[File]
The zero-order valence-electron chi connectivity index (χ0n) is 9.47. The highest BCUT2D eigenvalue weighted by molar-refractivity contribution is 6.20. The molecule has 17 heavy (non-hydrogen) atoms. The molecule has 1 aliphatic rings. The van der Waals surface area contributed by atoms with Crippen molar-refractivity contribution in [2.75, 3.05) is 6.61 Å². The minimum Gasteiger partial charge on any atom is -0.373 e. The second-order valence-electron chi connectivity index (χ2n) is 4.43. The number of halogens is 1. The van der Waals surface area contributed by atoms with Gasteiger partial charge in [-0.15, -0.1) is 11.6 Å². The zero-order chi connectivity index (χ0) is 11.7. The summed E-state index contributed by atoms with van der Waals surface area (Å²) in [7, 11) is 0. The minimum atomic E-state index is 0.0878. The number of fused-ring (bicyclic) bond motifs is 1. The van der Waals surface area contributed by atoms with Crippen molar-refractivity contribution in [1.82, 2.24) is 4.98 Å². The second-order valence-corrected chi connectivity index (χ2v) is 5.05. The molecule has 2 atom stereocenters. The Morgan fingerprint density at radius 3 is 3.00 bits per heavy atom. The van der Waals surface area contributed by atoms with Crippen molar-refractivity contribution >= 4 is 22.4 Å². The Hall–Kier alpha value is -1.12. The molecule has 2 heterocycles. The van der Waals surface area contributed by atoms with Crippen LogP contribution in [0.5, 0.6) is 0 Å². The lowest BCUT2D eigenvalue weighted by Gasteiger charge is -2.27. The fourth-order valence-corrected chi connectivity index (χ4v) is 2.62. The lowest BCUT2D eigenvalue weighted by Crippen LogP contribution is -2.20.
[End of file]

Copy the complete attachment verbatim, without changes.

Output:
The zero-order valence-electron chi connectivity index (χ0n) is 9.47. The highest BCUT2D eigenvalue weighted by molar-refractivity contribution is 6.20. The molecule has 17 heavy (non-hydrogen) atoms. The molecule has 1 aliphatic rings. The van der Waals surface area contributed by atoms with Crippen molar-refractivity contribution in [2.75, 3.05) is 6.61 Å². The minimum Gasteiger partial charge on any atom is -0.373 e. The second-order valence-electron chi connectivity index (χ2n) is 4.43. The number of halogens is 1. The van der Waals surface area contributed by atoms with Gasteiger partial charge in [-0.15, -0.1) is 11.6 Å². The zero-order chi connectivity index (χ0) is 11.7. The summed E-state index contributed by atoms with van der Waals surface area (Å²) in [7, 11) is 0. The minimum atomic E-state index is 0.0878. The number of fused-ring (bicyclic) bond motifs is 1. The van der Waals surface area contributed by atoms with Crippen molar-refractivity contribution in [1.82, 2.24) is 4.98 Å². The second-order valence-corrected chi connectivity index (χ2v) is 5.05. The molecule has 2 atom stereocenters. The Morgan fingerprint density at radius 3 is 3.00 bits per heavy atom. The van der Waals surface area contributed by atoms with Crippen molar-refractivity contribution >= 4 is 22.4 Å². The Hall–Kier alpha value is -1.12. The molecule has 2 heterocycles. The van der Waals surface area contributed by atoms with Crippen LogP contribution in [0.5, 0.6) is 0 Å². The lowest BCUT2D eigenvalue weighted by Gasteiger charge is -2.27. The fourth-order valence-corrected chi connectivity index (χ4v) is 2.62. The lowest BCUT2D eigenvalue weighted by Crippen LogP contribution is -2.20.